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Lawbite: Further protection for tenants and debtors affected by Coronavirus

  • United Kingdom
  • Litigation and dispute management
  • Real estate
  • Real estate litigation - LawBite


Government Press Release and Code of Practice published on 19th June

As we wait for the Corporate Insolvency and Governance Bill to conclude its stages through the House of Lords the Government has put in hand further measures to protect viable businesses.

At the close of last week the Government issued a press release confirming that it proposed to extend the measures currently in place to protect tenants and debtors during this difficult time.  The main points of notes were:

1)   That the Coronavirus Act 2020 was to be amended to extend the time period for suspension of forfeiture for non-payment of “rent” from 30 June to 30 September.  The Business Tenancies (Protection from Forfeiture: Relevant Period) (Coronavirus) (England) Regulations 2020 come into force on 29th June 2020 and the Business Tenancies (Extension of Protection from Forfeiture etc.) (Wales) (Coronavirus) Regulations 2020 comes into force on 30 June 2020.  The Practice Direction staying possession proceedings more generally (PD51Z) will come to an end on 25 June but will effectively be extended until 23 August by way of a temporary amendment to Rule 55 of the Civil Procedure Rules with effect from 25 June 2020.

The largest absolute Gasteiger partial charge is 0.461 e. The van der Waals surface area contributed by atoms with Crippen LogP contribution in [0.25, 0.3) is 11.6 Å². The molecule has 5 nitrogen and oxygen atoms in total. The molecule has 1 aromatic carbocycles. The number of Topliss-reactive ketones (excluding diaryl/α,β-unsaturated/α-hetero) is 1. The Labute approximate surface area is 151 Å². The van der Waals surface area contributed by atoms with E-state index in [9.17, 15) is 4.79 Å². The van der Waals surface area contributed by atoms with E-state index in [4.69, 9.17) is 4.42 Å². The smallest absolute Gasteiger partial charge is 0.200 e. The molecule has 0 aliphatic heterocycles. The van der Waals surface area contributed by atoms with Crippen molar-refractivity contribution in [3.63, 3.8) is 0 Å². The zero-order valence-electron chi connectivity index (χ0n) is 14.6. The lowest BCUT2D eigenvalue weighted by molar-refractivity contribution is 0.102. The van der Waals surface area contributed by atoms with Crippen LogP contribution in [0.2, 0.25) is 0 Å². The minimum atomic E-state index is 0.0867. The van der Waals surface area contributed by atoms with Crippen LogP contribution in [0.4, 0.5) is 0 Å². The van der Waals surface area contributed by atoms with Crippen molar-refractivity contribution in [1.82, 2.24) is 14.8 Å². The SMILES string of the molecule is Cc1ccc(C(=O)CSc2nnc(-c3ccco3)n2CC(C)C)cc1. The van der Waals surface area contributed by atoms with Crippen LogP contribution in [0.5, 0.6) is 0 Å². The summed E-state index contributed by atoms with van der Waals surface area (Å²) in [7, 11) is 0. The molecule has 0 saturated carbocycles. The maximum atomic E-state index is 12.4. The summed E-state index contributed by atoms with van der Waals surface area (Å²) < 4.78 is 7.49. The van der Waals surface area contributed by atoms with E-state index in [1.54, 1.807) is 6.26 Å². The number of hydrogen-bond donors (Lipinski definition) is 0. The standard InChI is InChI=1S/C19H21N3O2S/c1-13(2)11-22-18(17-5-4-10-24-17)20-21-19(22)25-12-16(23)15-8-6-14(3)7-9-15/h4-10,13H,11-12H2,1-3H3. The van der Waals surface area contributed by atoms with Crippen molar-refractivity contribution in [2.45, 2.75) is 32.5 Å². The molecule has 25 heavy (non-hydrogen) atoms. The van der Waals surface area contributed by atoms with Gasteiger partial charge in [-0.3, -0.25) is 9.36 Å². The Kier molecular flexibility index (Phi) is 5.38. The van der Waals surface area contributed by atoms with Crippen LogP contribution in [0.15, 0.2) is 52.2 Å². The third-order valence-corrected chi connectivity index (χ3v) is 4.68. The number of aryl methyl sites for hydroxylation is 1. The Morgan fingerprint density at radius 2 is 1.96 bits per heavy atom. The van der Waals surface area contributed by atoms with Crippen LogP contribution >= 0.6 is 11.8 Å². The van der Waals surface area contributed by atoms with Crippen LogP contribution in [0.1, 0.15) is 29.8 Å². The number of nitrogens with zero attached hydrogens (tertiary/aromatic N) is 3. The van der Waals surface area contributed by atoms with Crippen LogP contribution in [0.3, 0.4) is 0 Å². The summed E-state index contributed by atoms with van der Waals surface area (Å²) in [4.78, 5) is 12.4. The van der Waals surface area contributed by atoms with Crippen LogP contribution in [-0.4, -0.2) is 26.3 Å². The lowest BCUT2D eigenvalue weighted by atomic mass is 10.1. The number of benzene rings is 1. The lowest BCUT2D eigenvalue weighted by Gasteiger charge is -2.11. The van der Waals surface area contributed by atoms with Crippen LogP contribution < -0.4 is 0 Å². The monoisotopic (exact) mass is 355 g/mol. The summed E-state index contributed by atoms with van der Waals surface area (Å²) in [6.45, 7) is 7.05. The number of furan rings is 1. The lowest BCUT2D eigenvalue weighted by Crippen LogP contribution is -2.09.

2)   That further secondary legislation was intended to prevent landlords using Commercial Rent Arrears Recovery unless they are owed 189 days (rather than 90 days as in the Regulations laid in April of this year) of unpaid rent. The time period for which this measure is in force will be extended from June 30 to September 30 – The Taking Control of Goods and Certification of Enforcement Agents (Amendment) (No. 2) (Coronavirus) Regulations 2020 comes into force on 24 June 2020.

3)   That an amendment to the Corporate Insolvency and Governance Bill has been tabled which would see the temporary ban on the use of statutory demands and winding-up petitions where a company cannot pay its bills due to COVID-19 extended from the current proposed deadline of 30 June (or 1 month after the Act comes into force) to 30 September. 

On the same day that the press release was issued the Government published a voluntary code of practice to encourage commercial tenants and landlords to work together to protect viable businesses impacted by the pandemic.  It relates to all commercial leases in all sectors and applies across the UK. 

The code recognises that tenants (and landlords and guarantors) are legally obliged to comply with their obligations in leases, including the payment of rent.  However, it anticipates that those whose businesses are affected by the pandemic may need to negotiate alternative/ supplemental arrangements, for example rental concessions.  As such it sets out some key principles to apply when approaching such negotiations, including the need for transparency and collaborations and the need to act reasonably and responsibly.

Key points

  • These changes come as the June quarter day fast approaches and landlords and tenants are naturally considering their options
  • With many of the more common enforcement options temporarily unavailable for landlords we may find more debt recovery actions being commenced in the courts.  Tenants who can pay but who are relying on the measures in place to offer them protection may well pay to avoid proceedings and an unfavourable order.  Landlords will, however, be conscious of the court fees/ costs of taking such action, the time to secure judgment and of course the uncertainty of enforcing any judgment 
  • Whilst the changes are obviously intended to offer eviction and enforcement protection to commercial tenants, it remains to be seen whether the protections have the effect of lessening the profile and rate of retail insolvencies seen in recent days.